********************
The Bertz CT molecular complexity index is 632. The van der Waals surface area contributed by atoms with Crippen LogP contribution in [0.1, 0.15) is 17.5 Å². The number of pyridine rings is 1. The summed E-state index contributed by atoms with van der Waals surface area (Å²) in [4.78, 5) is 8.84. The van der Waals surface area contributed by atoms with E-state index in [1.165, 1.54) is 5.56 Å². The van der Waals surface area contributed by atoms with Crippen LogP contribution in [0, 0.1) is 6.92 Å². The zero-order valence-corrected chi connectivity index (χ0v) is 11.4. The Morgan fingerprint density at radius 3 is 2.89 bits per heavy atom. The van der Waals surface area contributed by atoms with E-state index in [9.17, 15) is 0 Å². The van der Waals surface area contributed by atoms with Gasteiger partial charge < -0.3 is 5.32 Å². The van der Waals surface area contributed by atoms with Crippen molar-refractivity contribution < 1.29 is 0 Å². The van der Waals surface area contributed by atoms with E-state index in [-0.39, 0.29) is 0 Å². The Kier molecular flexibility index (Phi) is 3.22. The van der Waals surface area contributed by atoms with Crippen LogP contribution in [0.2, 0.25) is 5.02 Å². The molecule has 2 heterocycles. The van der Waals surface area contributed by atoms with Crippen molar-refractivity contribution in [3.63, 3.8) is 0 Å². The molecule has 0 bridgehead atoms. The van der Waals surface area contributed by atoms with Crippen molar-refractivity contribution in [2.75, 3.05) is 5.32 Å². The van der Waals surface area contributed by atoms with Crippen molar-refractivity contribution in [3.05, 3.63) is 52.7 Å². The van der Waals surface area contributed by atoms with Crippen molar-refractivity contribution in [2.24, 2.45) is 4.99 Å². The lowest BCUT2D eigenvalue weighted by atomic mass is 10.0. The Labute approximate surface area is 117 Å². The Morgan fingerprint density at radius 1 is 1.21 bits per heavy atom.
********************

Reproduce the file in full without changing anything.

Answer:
The Bertz CT molecular complexity index is 632. The van der Waals surface area contributed by atoms with Crippen LogP contribution in [0.1, 0.15) is 17.5 Å². The number of pyridine rings is 1. The summed E-state index contributed by atoms with van der Waals surface area (Å²) in [4.78, 5) is 8.84. The van der Waals surface area contributed by atoms with E-state index in [1.165, 1.54) is 5.56 Å². The van der Waals surface area contributed by atoms with Crippen LogP contribution in [0, 0.1) is 6.92 Å². The zero-order valence-corrected chi connectivity index (χ0v) is 11.4. The Morgan fingerprint density at radius 3 is 2.89 bits per heavy atom. The van der Waals surface area contributed by atoms with E-state index in [9.17, 15) is 0 Å². The van der Waals surface area contributed by atoms with Gasteiger partial charge < -0.3 is 5.32 Å². The van der Waals surface area contributed by atoms with Crippen molar-refractivity contribution < 1.29 is 0 Å². The van der Waals surface area contributed by atoms with E-state index in [-0.39, 0.29) is 0 Å². The Kier molecular flexibility index (Phi) is 3.22. The van der Waals surface area contributed by atoms with Crippen LogP contribution in [0.2, 0.25) is 5.02 Å². The molecule has 2 heterocycles. The van der Waals surface area contributed by atoms with Crippen molar-refractivity contribution in [3.63, 3.8) is 0 Å². The molecule has 0 bridgehead atoms. The van der Waals surface area contributed by atoms with Crippen molar-refractivity contribution in [2.75, 3.05) is 5.32 Å². The van der Waals surface area contributed by atoms with Crippen molar-refractivity contribution in [3.05, 3.63) is 52.7 Å². The van der Waals surface area contributed by atoms with Crippen molar-refractivity contribution in [2.24, 2.45) is 4.99 Å². The lowest BCUT2D eigenvalue weighted by atomic mass is 10.0. The Labute approximate surface area is 117 Å². The Morgan fingerprint density at radius 1 is 1.21 bits per heavy atom.